FIA GT Championship – Silverstone Tourist Trophy – May 15
Second In GT2

“It’s a very good feeling, when it all comes together like this,” summed up Embassy Racing team owner Jonathan France, at the conclusion of a highly satisfactory Tourist Trophy meeting at Silverstone.

His team had just made its 2005 FIA GT debut (having reluctantly taken the decision not to race at the previous round at Magny-Cours), and Ben Collins and Neil Cunningham had brought the team’s Porsche 911 GT3-RSR home second in the GT2 Class.


It wasn’t a completely straightforward race, but as GT racing goes, it was relatively straightforward – if a little nerve-wracking towards the end.

In free practice on Friday, the distinctive pale blue and red Porsche was consistently third fastest in class – behind the two factory-supported GruppeM cars. The challenge was to get the Embassy machine as close as possible to the #66 and #88 cars.

At the conclusion of Saturday morning’s first qualifying session, Ben Collins was a little disappointed at the gap – as well as the fact that the Embassy Porsche was now sitting in fourth in GT2, behind the Team LNT TVR.


“We haven’t got as comfortable a race car as we would like – there’s a bit of understeer there, which we’re going to try and dial out for this afternoon’s session. If we can do that, we’ll be right there.”

So was it better in the afternoon?

“Much better, now we’ve got a car we can really race with.”

Both Ben and Neil were full of praise for Embassy’s race engineer Geoff Kingston, a man with years of experience at this sort of thing – getting a car spot on. Geoff is more than a race engineer though, having had responsibility for the complete design of GT cars in the past.


The Sunday morning race warm-up was an early session – too early for Ben Collins. “I was still in bed. Neil did the session, and all he did was ‘take the tops off some new tyres’ for me.” He scrubbed in new rubber in other words. Times were completely irrelevant – so the fact that Neil was slowest of all the cars in the field meant absolutely nothing at all.

It was Neil Cunningham to start the race – an early one, at 10.15 on Sunday morning. Now it was getting to the really serious part, Collins and Cunningham get on superbly together, as drivers as well as mates, but now it was time to get down to it.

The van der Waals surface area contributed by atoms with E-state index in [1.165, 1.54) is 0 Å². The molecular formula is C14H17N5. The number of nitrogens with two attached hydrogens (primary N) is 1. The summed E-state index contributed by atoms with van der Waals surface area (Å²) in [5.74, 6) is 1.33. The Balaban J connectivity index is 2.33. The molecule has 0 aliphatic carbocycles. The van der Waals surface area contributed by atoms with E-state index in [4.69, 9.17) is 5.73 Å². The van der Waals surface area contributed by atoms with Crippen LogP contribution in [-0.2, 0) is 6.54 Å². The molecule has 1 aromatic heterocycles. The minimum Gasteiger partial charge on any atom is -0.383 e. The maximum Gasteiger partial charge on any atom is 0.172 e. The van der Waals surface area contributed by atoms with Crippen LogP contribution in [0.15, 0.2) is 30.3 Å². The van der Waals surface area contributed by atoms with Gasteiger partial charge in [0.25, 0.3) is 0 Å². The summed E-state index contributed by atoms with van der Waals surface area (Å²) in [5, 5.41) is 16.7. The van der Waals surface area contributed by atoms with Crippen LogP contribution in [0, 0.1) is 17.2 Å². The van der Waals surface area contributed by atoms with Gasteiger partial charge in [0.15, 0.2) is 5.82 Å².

dailysportscar.comNeil ran fourth in class early on – “You made a cracking start,” commented Ben – and initially sat behind the TVR, of Jonny Kane. Then the fun started.

“For a while we were all over the track,” said the jovial Cunningham. “Past the pits one time, I was right down by the pit wall, throwing dust all over the team, and nearly taking the door handle off against the pit wall.”

After a battle like that, it was a relief to see the Embassy Porsche get ahead of the TVR (on lap eight) – which then slipped away and eventually into the pits with a puncture.

No problems at all though for the #55 car, which Neil just got on and drove, hard, as he occupied a secure third place in class, behind the two GruppeM cars.

His stint lasted until the fifty-first lap, at which point he dived in for a full service, and for Ben to take over. Eight laps later, Ben Collins was back in – and thee mchanics were desperately searching for a problem at the front left corner of the car.

Ben: “I had a massive vibration from the front left. I’d flown off the track at Bridge because of it, and pitted straight away, because I was sure I had a puncture. I didn’t though – it was just rubber pick-up.”

Neil agreed that if you went off-line to let the GT1 cars through, “you picked up rubber on your tyres, which took a while to clean off.”

And that, almost, was the only problem incurred throughout the three hour race.


Ben held his hand up to a drive-through penalty – “I didn’t switch the engine off quickly enough, and the guys began refuelling me before I had switched off”. That was at Ben’s final refuelling stop (at which point he stayed in the car for the relatively short stint to the finish), but before long, second place in GT2 was secure, the #88 GruppeM Porsche having lost several laps with a water leak.


Ben Collins: “The car was flawless.”

Neil Cunningham: “It ran like clockwork.”

“That’s why we chose to run a Porsche,” concluded Jonathan France.

That turned out to be a very good decision.

Next event for the team is within the next few days: the British GT races at Knockhill in Scotland (May 21-22). That’s the main target now – getting on terms with the Ferraris in the British series.

Notice a very famous Scot on the podium, with the Balfe Motorsport drivers, plus Ben and Neil.





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